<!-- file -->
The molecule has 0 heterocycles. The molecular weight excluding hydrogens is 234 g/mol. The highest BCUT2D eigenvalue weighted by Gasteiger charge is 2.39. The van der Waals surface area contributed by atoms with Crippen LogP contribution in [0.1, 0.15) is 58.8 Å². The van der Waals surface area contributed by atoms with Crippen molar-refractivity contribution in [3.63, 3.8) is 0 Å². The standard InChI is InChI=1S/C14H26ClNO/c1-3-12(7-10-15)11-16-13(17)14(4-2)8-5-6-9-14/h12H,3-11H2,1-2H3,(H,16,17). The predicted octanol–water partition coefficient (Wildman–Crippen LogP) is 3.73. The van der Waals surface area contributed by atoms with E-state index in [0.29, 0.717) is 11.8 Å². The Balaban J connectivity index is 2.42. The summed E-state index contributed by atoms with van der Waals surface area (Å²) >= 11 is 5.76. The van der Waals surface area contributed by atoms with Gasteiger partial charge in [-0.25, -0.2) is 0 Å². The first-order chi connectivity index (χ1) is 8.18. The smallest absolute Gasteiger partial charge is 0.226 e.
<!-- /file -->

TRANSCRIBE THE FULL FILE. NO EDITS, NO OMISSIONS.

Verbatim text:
The molecule has 0 heterocycles. The molecular weight excluding hydrogens is 234 g/mol. The highest BCUT2D eigenvalue weighted by Gasteiger charge is 2.39. The van der Waals surface area contributed by atoms with Crippen LogP contribution in [0.1, 0.15) is 58.8 Å². The van der Waals surface area contributed by atoms with Crippen molar-refractivity contribution in [3.63, 3.8) is 0 Å². The standard InChI is InChI=1S/C14H26ClNO/c1-3-12(7-10-15)11-16-13(17)14(4-2)8-5-6-9-14/h12H,3-11H2,1-2H3,(H,16,17). The predicted octanol–water partition coefficient (Wildman–Crippen LogP) is 3.73. The van der Waals surface area contributed by atoms with E-state index in [0.29, 0.717) is 11.8 Å². The Balaban J connectivity index is 2.42. The summed E-state index contributed by atoms with van der Waals surface area (Å²) >= 11 is 5.76. The van der Waals surface area contributed by atoms with Gasteiger partial charge in [-0.25, -0.2) is 0 Å². The first-order chi connectivity index (χ1) is 8.18. The smallest absolute Gasteiger partial charge is 0.226 e.